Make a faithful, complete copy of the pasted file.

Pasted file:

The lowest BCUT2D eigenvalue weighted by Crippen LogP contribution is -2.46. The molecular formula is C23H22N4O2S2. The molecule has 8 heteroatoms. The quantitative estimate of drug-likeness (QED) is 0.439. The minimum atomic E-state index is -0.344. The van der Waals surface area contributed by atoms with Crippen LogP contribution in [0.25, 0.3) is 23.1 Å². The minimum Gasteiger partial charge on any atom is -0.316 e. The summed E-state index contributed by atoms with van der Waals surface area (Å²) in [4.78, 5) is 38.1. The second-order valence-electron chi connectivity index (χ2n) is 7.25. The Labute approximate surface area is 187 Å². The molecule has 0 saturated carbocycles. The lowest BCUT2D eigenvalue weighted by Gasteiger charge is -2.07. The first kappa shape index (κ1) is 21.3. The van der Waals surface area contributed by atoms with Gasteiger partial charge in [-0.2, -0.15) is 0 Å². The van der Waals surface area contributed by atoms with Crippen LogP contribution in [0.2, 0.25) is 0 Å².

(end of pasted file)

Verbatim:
The lowest BCUT2D eigenvalue weighted by Crippen LogP contribution is -2.46. The molecular formula is C23H22N4O2S2. The molecule has 8 heteroatoms. The quantitative estimate of drug-likeness (QED) is 0.439. The minimum atomic E-state index is -0.344. The van der Waals surface area contributed by atoms with Crippen LogP contribution in [0.25, 0.3) is 23.1 Å². The minimum Gasteiger partial charge on any atom is -0.316 e. The summed E-state index contributed by atoms with van der Waals surface area (Å²) in [4.78, 5) is 38.1. The second-order valence-electron chi connectivity index (χ2n) is 7.25. The Labute approximate surface area is 187 Å². The molecule has 0 saturated carbocycles. The lowest BCUT2D eigenvalue weighted by Gasteiger charge is -2.07. The first kappa shape index (κ1) is 21.3. The van der Waals surface area contributed by atoms with Gasteiger partial charge in [-0.2, -0.15) is 0 Å². The van der Waals surface area contributed by atoms with Crippen LogP contribution in [0.2, 0.25) is 0 Å².